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Research Studios

Research Studios focus on a single topic, place, or phenomenon over three years, delving into greater detail and complexity in each cycle. Each studio will work toward the production of scholarly outputs such as books, monographs, articles, symposia, and exhibits. Students will have the opportunity to select several of these studios during their time at Tulane. See below for a list of the ongoing Research Studios, the lead instructor, and short descriptions.

Students at Tulane School of Architecture participate in design research that tackles some of the world’s most pressing contemporary problems through architecture.

Fall 2022


Contemporary Architecture in Historic Contexts

Fall 2022. Open to undergraduate students only.

Lead Instructor: Ammar Eloueini, Professor of Architecture

This Research Studio focuses on contemporary architectural interventions in historic contexts. For its third year, the studio will focus on the entirety of Magazine Street from the edge of the French Quarter up to Audubon Park. Students will study the historic fabric and the new developments and work on a number of new proposals learning how to be deliberate when making decisions as participants and actors in the evolution of the identity of a place.


Architecture through competitions; A process of synthesis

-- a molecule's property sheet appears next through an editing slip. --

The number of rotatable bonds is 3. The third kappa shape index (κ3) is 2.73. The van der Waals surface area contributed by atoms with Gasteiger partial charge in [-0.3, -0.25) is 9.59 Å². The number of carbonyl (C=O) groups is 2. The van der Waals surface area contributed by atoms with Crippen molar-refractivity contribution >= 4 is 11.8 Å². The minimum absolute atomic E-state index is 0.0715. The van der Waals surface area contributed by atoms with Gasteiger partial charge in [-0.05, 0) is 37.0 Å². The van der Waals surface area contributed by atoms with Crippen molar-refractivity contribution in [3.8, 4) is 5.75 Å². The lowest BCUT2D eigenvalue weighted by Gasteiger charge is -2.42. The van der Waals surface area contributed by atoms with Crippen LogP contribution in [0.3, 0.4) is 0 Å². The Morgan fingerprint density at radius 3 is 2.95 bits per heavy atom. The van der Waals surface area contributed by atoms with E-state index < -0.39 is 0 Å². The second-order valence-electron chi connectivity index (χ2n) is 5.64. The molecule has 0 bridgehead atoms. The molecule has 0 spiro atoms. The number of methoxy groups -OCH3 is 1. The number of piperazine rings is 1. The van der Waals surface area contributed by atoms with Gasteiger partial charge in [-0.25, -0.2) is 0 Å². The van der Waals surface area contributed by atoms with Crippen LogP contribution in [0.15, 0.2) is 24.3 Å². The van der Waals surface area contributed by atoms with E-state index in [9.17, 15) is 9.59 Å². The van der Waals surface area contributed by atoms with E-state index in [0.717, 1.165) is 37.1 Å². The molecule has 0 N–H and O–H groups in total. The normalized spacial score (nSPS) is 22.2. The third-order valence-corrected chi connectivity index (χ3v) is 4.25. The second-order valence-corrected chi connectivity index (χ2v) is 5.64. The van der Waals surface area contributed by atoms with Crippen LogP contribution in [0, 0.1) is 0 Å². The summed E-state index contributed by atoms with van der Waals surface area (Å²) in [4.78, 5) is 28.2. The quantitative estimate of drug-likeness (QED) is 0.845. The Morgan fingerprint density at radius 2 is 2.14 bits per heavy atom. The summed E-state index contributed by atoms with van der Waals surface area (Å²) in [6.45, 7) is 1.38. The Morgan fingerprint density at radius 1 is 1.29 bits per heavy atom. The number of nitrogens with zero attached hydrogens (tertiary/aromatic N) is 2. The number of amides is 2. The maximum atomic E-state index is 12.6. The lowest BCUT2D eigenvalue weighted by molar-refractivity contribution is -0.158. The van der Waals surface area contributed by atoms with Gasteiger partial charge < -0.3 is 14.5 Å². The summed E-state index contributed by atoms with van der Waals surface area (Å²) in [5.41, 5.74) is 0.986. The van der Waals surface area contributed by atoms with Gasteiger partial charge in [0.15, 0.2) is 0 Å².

Fall 2022. Open to undergraduate students.

Lead Instructor: Juan Medina Revilla, Adjunct Lecturer in Architecture

This research studio aims to broaden the skills of design and developing complex ideas within the competition process and delivery format. Visual representation, scale, architectural language, layout and hierarchy are going to be concepts that will play an essential role in the studio. Two or three real competitions with different scales and sites will be the basis of the studio investigations.


NAS Gulf Research Studio

Fall 2022. Open to undergraduate and graduate students.

Lead Instructor: Liz Camuti, Visiting Assistant Professor of Architecture and Landscape Architecture, along with Margarita Jover, Associate Professor in Architecture

The Gulf Coast Research Studio is organized as a road map to produce a Climate Adaptation Plan (CAP) for the Deltaic Region able to catalyze partnerships and support for implementation. The timeline is organized into three parts: conceptualization, engagement and knowledge development, and implementation preparation. The fall studio is focused on Phase 1, Conceptualization. Research will range from the building, material, infrastructure, to landscape scales.


URBANbuild 18, Phased Urban Impact

Fall 2022 - Spring 2023. Open to undergraduate and graduate students.

Lead Instructor: Byron Mouton, Lacey Senior Professor of Practice in Architecture